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Not Letting it Pass: Passover Seders Go On - Virtually

Jennifer Oakley
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Virtual Seder

STAYING CONNECTED Andy, Ellen and Jennie Taer, (top, center photo), did a Zoom test of how they will celebrate their Passover Seder with daughter Nikki (bottom center photo) and friends. Ellen is used to cooking for 20 people so this year she will just be cooking for three: “It’s going to be a festive meal, with less options,” says Ellen. “I will try and make as many of the traditional options that I can. We all have to be a little more flexible and creative this year.”

With a penchant for singing showtunes at her annual Passover Seder, Ellen Taer is proving that it is the apt time to say: “The Show Must Go On.” We wrote about Ellen’s creative Seders in this article in the current issue of The Buzz Magazines, but when Houston was ordered to “Stay Home. Work Safe,” Ellen realized that she was going to have to get even more resourceful this year with her Passover celebration.

Her usual Seder is a seated, singing, game-playing event that lasts for hours. This Wednesday night’s Seder will go by a completely different playbook.

“We are still going to do something, we have to,” says the upbeat and outgoing Ellen. “So, we are going to be doing a Zoom Seder. We have three out of four of us at home, with our daughter from DC here. Our other daughter in Austin will Zoom in and a few other friends will join us by Zoom too.” Instead of being seated together around her dining table, all the guests will be live, from their own homes. “Everyone will do their own cooking,” says Ellen. “It’s going to be shorter and be very different. Everyone will have their own food and their own wine but at least we will feel like we are connecting - and we want to connect.”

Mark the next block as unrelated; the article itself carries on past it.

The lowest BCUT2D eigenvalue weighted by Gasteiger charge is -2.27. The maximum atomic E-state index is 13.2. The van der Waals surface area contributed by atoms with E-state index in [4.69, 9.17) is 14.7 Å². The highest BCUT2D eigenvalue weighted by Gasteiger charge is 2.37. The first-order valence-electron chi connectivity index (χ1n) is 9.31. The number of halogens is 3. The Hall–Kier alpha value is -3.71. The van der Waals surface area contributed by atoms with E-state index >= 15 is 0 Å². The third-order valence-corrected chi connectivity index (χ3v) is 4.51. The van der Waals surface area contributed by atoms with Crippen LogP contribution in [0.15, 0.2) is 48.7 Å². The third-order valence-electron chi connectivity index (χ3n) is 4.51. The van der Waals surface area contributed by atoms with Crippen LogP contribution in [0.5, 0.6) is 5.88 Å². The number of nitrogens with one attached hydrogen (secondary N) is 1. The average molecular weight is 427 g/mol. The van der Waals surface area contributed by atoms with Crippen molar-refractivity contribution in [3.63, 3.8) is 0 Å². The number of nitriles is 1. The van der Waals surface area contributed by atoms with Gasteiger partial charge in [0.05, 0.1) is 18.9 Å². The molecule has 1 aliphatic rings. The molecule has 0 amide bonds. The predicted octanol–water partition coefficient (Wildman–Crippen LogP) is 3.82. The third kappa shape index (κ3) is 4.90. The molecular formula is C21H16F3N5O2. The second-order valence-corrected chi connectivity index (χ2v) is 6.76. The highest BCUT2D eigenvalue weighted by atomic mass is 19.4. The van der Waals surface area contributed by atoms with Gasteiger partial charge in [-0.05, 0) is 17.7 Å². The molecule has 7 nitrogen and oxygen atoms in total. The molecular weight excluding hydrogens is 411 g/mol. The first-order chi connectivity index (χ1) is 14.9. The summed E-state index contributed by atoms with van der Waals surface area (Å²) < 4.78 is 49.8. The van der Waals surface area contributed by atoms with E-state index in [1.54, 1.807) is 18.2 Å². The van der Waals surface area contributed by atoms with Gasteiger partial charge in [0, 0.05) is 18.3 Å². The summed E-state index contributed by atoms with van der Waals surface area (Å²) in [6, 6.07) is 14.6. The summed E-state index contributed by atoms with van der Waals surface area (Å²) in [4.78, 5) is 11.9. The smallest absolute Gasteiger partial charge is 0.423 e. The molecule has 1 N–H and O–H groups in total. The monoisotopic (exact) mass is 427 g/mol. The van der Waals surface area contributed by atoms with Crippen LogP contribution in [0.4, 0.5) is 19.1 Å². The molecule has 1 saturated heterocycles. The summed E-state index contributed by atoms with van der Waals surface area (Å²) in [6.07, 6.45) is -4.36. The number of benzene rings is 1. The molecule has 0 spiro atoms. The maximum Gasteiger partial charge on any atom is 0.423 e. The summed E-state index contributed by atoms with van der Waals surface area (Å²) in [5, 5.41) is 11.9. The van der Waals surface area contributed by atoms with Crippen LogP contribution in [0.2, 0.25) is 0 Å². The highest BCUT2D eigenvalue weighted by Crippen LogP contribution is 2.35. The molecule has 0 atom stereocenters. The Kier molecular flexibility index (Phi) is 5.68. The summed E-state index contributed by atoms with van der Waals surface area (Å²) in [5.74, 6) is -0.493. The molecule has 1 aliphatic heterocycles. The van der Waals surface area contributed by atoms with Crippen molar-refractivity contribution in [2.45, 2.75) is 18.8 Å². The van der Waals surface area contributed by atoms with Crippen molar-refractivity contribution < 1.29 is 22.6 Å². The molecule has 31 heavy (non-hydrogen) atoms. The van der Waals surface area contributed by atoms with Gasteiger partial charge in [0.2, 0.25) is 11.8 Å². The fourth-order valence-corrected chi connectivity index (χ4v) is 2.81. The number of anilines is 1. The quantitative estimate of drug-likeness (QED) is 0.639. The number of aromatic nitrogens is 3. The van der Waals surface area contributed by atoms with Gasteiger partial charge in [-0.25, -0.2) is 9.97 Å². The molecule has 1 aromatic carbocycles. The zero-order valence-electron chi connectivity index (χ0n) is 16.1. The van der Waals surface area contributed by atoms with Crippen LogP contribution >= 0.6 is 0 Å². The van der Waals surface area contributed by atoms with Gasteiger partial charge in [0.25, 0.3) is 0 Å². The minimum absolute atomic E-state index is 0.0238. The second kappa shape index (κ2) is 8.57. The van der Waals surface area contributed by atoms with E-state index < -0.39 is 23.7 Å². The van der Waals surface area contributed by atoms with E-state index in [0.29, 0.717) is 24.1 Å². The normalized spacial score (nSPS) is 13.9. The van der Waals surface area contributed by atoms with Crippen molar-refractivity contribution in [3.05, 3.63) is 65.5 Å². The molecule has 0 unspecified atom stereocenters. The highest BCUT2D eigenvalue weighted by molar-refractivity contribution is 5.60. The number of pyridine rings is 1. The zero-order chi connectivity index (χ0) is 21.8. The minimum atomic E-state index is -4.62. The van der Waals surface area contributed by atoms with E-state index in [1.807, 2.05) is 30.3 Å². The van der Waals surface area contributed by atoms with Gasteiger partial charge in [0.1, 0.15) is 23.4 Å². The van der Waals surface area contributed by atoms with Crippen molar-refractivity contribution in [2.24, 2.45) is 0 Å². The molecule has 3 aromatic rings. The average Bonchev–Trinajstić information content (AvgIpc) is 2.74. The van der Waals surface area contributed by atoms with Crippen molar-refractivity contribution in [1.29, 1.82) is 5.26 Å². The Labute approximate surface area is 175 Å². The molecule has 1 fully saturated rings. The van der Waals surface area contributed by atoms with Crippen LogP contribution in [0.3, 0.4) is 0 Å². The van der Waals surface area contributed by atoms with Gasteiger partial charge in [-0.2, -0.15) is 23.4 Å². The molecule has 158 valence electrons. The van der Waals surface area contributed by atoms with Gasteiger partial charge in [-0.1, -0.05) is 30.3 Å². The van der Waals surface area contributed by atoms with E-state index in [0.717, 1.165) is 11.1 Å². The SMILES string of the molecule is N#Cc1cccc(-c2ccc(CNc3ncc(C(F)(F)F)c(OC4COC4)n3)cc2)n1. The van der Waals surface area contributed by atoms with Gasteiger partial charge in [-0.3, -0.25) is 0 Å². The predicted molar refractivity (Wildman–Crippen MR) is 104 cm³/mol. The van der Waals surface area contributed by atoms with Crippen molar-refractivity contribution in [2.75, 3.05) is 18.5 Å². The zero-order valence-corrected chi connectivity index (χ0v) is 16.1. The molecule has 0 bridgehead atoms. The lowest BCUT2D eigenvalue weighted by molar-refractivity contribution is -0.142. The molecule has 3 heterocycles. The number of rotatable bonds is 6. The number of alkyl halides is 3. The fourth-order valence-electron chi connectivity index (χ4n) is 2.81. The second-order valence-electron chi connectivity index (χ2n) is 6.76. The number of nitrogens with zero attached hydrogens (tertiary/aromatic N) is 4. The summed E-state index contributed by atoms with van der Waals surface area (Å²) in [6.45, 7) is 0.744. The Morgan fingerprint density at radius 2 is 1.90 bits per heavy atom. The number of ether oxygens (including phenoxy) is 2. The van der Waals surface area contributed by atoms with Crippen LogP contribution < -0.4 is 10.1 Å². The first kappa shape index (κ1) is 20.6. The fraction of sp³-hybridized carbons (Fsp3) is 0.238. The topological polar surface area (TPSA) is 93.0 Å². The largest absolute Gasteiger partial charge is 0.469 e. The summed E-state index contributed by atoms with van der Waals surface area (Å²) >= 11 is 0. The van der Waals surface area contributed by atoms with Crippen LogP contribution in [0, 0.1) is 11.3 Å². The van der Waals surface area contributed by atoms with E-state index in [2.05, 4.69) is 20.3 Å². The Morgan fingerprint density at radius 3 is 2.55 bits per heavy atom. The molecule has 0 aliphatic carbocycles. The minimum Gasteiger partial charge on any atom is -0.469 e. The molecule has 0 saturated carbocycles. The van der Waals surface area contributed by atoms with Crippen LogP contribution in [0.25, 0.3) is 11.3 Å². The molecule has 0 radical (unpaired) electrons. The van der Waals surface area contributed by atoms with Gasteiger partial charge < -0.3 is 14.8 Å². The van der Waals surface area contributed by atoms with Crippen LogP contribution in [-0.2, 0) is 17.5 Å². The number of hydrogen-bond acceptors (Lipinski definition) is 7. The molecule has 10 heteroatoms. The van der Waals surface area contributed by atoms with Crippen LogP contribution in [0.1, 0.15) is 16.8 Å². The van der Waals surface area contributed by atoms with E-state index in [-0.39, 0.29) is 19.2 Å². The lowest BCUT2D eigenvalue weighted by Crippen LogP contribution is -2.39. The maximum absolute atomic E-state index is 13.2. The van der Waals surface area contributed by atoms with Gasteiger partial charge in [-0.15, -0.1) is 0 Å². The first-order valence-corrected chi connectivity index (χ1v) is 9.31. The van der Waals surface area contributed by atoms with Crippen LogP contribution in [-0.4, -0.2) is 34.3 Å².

Having a disrupted Passover is not entirely new to Ellen - she and husband Andy conducted their 2018 Seder mere weeks after moving into their new home after their old home was flooded in Hurricane Harvey. “That was another time where we were like, “How are we going to do this?” she says. “This coronavirus has really upended the whole routine: it is a different kind of disruption of life. There are a lot of plagues in the Passover story and now we have a new plague to add in: this is the 11th plague.”

Lindsey's Seder plate

Matzoh and the Seder plate take center stage at Lindsey’s beautiful Seder. This photo was taken prior to the coronavirus pandemic. (Photo: lawellphoto.com)

Lindsey Lee Hirsch, whose sentimental and symbolic Passover we also featured in this story, is likewise having to readjust her dinner this week. Instead of getting to prepare and cook the meal with her grandmother, mom and aunts, Lindsey is having to go solo, cooking by herself. “My amazing family of five - my husband Jesse, our three boys, and me - are having our own Seder,” says Lindsey. “Our usual Seders are so gorgeous and so gregarious. Instead, we’ll go for small and intimate, which has its merits, too.” Lindsey notes that the coronavirus pandemic is a teachable moment for her to pass along to her children.

“I think what’s happening now has incredible relevance for Passover,” she says. “After all, this virus is a plague, much like the plagues we read about that our ancestors had to endure. Much like they did, we are making sacrifices and making do. We are trying to use this time to strengthen our bonds as a family and have fun together, without being burdened by the usual frantic rush of early mornings, practices, games and meetings. Our ancestors before us prevailed in hardship, and we will, too. Strength comes from the family.”